configure_file("cmake/${config_filename}.in" "${config_filename}" @ONLY)

template file cmake/cppuuidConfig.cmake.in

include(CMakeFindDependencyMacro)
@cppuuid_FIND_DEPENDENCY_CALLS@
include("${CMAKE_CURRENT_LIST_DIR}/@exported_targets_filename@")

The configure_file() takes the template file, replaces all CMake variables between @ characters with the content of the variable of the same name and writes the output file into the CMake build folder. Just like the version file we’ll install it to its final destination later.

The result with QString support enabled looks like this:

include(CMakeFindDependencyMacro)
find_dependency(Qt5 REQUIRED COMPONENTS Core)
include("${CMAKE_CURRENT_LIST_DIR}/cppuuidTargets.cmake")

CMakeFindDependencyMacro must be included first because it provides the find_dependency() function. That function works like find_package() but is designed to be used from an exported project.

The last line pulls in the rest of the exported project – the part that is auto-generated by CMake.

Installing and Exporting Targets

This brings us to the whole bunch of install() calls. The first two of them are concerned with installing the binaries and the Targets files. Always consider them in combination. As long as you want to not only install binaries, but also create and install an exported project, you need them both.

install(
    TARGETS ${PROJECT_NAME}
    EXPORT ${exported_targets_name}
    ARCHIVE DESTINATION "lib"
)
install(
    EXPORT ${exported_targets_name}
    FILE ${exported_targets_filename}
    NAMESPACE cppuuid::
    DESTINATION ${export_dirpath}
)

The first install() does the following:

  • It defines the output directories. They default to the usual bin/include/lib structure. ARCHIVE DESTINATION should be specified explicitly because otherwise MinGW aborts with a complaint about not finding the archive directory.

  • It defines an internal name for the exported project (the EXPORT parameter) and associates it with the target or list of targets defined with TARGETS. However it does not install any files for the exported project.

    Don’t be confused by the ${PROJECT_NAME} variable expansion. For our CppUuid example the library has the same name as the whole project. That’s quite common. But it’s important to remember that in the context of the install(TARGETS) command we’re always talking about targets.

  • It installs the binaries for the given targets.

The second install() call is the one that generates and installs the Targets files for the exported project. Its NAMESPACE parameter defines the first part of the fully qualified names of the exported targets. By convention it is always used and set to something that sensibly represents your whole project or library. For example, Boost uses Boost:: as its namespace. Qt uses Qt5:: for the current version 5.x series. If you have a dependency on Boost’s filesystem library you’d use something like this in you own CMake code:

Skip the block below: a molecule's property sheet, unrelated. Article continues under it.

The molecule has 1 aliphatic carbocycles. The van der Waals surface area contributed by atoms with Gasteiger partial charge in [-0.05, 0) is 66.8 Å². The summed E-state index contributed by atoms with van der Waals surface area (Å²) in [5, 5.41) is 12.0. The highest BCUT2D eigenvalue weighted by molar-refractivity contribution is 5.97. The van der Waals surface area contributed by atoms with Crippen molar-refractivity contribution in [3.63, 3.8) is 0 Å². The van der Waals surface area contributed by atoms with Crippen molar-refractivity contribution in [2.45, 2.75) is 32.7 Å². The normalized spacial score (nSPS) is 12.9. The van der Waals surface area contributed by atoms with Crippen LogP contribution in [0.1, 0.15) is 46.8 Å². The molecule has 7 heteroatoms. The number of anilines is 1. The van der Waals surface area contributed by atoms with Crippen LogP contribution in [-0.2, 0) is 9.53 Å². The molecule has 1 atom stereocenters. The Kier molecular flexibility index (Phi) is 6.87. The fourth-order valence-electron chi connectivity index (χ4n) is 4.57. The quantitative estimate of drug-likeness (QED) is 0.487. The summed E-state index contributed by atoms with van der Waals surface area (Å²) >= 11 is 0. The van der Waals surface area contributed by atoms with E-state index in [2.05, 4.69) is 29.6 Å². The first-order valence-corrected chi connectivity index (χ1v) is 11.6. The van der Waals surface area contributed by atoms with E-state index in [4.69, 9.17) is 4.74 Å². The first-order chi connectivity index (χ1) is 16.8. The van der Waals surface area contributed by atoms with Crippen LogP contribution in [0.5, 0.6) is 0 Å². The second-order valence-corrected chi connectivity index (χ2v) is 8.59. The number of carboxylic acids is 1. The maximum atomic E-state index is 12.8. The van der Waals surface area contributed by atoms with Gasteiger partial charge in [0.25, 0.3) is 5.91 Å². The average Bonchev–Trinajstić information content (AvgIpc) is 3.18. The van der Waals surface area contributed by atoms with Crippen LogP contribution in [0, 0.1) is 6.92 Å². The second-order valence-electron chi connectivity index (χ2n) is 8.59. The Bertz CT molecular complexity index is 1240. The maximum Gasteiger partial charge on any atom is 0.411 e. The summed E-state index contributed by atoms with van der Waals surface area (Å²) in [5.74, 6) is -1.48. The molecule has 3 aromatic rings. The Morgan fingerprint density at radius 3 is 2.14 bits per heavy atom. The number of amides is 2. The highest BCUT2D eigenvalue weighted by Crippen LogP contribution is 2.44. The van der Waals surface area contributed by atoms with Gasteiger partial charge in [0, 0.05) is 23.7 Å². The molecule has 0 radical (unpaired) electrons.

target_link_libraries(target PUBLIC Boost::filesystem)

Because the double colon (::) is just a naming convention you have to include it in the namespace name.

Installing Additional Files

Some files are still left to install. CMake provides two commands to install files or whole directories: install(FILES) and install(DIRECTORY). For CppUuid the following commands are needed:

install(
    FILES
        "${CMAKE_CURRENT_BINARY_DIR}/${config_filename}"
        "${CMAKE_CURRENT_BINARY_DIR}/${version_filename}"
    DESTINATION
        ${export_dirpath}
)
install(
    DIRECTORY
        "${CMAKE_CURRENT_SOURCE_DIR}/include/cppuuid"
        "${CMAKE_CURRENT_BINARY_DIR}/include/cppuuid"
    DESTINATION
        "include"
)

The above install(FILES) command installs the rest of the exported project that is only present in the build directory until now.

Then install(DIRECTORY) takes care of installing the public header files. You can keep track of the public header files in several ways. In my opinion keeping them in a separate directory is the easiest solution. Because our CppUuid example has a generated header as well we have two directory trees to install and merge into one.

The syntax with DESTINATION "include" shown here is the older way of writing this command. Duplicating the destination name is not great, it’s just the path to the normal installation include directory after all, and technically CMake knows about it already. The CMake folks realized that too. Since CMake 3.14 it is possible to use TYPE INCLUDE instead to reuse the include directory path defined in the install(TARGETS) command earlier.

Conclusion

Wow, this has gotten longer than I expected. And it’s only for a relatively simple example library. Clearly CMake has still a lot of potential to improve when installing ist concerned.

If you have a more complex project you might want to continue reading with the documentation of the install() command, especially the part about components, and the documentation of the configure_package_config_file() command.